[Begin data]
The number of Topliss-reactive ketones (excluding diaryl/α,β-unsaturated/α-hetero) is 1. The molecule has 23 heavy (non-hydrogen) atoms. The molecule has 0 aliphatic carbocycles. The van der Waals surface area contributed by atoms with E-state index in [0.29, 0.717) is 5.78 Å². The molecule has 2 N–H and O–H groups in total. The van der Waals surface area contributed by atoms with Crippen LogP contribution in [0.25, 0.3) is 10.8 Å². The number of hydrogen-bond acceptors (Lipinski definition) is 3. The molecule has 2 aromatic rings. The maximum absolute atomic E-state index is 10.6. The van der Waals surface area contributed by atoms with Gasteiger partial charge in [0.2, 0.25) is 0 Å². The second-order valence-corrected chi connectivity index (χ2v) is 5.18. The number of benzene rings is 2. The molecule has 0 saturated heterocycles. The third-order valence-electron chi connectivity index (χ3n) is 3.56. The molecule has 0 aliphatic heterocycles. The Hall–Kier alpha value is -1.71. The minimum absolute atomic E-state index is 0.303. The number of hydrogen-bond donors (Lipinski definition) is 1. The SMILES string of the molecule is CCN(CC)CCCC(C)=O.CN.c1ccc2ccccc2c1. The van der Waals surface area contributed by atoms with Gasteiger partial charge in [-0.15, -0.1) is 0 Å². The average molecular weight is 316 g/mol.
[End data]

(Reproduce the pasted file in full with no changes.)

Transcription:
The number of Topliss-reactive ketones (excluding diaryl/α,β-unsaturated/α-hetero) is 1. The molecule has 23 heavy (non-hydrogen) atoms. The molecule has 0 aliphatic carbocycles. The van der Waals surface area contributed by atoms with E-state index in [0.29, 0.717) is 5.78 Å². The molecule has 2 N–H and O–H groups in total. The van der Waals surface area contributed by atoms with Crippen LogP contribution in [0.25, 0.3) is 10.8 Å². The number of hydrogen-bond acceptors (Lipinski definition) is 3. The molecule has 2 aromatic rings. The maximum absolute atomic E-state index is 10.6. The van der Waals surface area contributed by atoms with Gasteiger partial charge in [0.2, 0.25) is 0 Å². The second-order valence-corrected chi connectivity index (χ2v) is 5.18. The number of benzene rings is 2. The molecule has 0 saturated heterocycles. The third-order valence-electron chi connectivity index (χ3n) is 3.56. The molecule has 0 aliphatic heterocycles. The Hall–Kier alpha value is -1.71. The minimum absolute atomic E-state index is 0.303. The number of hydrogen-bond donors (Lipinski definition) is 1. The SMILES string of the molecule is CCN(CC)CCCC(C)=O.CN.c1ccc2ccccc2c1. The van der Waals surface area contributed by atoms with Gasteiger partial charge in [-0.15, -0.1) is 0 Å². The average molecular weight is 316 g/mol.